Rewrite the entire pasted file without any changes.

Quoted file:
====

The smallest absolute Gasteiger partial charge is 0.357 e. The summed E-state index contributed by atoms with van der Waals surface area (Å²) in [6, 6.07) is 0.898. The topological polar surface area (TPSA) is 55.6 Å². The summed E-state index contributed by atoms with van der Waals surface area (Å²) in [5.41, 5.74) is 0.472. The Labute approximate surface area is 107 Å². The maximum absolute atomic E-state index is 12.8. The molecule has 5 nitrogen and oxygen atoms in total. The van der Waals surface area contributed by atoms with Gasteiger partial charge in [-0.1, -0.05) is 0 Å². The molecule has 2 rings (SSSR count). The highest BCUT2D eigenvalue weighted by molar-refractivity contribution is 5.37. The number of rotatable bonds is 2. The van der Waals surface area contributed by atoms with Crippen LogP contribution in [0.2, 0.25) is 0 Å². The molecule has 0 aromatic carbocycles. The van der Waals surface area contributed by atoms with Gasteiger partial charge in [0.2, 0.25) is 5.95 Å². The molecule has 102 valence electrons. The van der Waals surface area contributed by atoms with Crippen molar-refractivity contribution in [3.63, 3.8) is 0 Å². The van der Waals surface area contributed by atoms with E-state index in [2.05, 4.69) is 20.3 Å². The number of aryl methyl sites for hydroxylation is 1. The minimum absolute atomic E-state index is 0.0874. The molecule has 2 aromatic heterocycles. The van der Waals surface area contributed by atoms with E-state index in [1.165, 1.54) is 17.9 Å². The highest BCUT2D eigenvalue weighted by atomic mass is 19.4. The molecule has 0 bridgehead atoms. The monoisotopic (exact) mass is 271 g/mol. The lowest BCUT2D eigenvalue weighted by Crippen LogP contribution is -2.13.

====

The smallest absolute Gasteiger partial charge is 0.357 e. The summed E-state index contributed by atoms with van der Waals surface area (Å²) in [6, 6.07) is 0.898. The topological polar surface area (TPSA) is 55.6 Å². The summed E-state index contributed by atoms with van der Waals surface area (Å²) in [5.41, 5.74) is 0.472. The Labute approximate surface area is 107 Å². The maximum absolute atomic E-state index is 12.8. The molecule has 5 nitrogen and oxygen atoms in total. The van der Waals surface area contributed by atoms with Gasteiger partial charge in [-0.1, -0.05) is 0 Å². The molecule has 2 rings (SSSR count). The highest BCUT2D eigenvalue weighted by molar-refractivity contribution is 5.37. The number of rotatable bonds is 2. The van der Waals surface area contributed by atoms with Crippen LogP contribution in [0.2, 0.25) is 0 Å². The molecule has 0 aromatic carbocycles. The van der Waals surface area contributed by atoms with Gasteiger partial charge in [0.2, 0.25) is 5.95 Å². The molecule has 102 valence electrons. The van der Waals surface area contributed by atoms with Crippen molar-refractivity contribution in [3.63, 3.8) is 0 Å². The van der Waals surface area contributed by atoms with E-state index in [2.05, 4.69) is 20.3 Å². The number of aryl methyl sites for hydroxylation is 1. The minimum absolute atomic E-state index is 0.0874. The molecule has 2 aromatic heterocycles. The van der Waals surface area contributed by atoms with E-state index in [1.165, 1.54) is 17.9 Å². The highest BCUT2D eigenvalue weighted by atomic mass is 19.4. The molecule has 0 bridgehead atoms. The monoisotopic (exact) mass is 271 g/mol. The lowest BCUT2D eigenvalue weighted by Crippen LogP contribution is -2.13.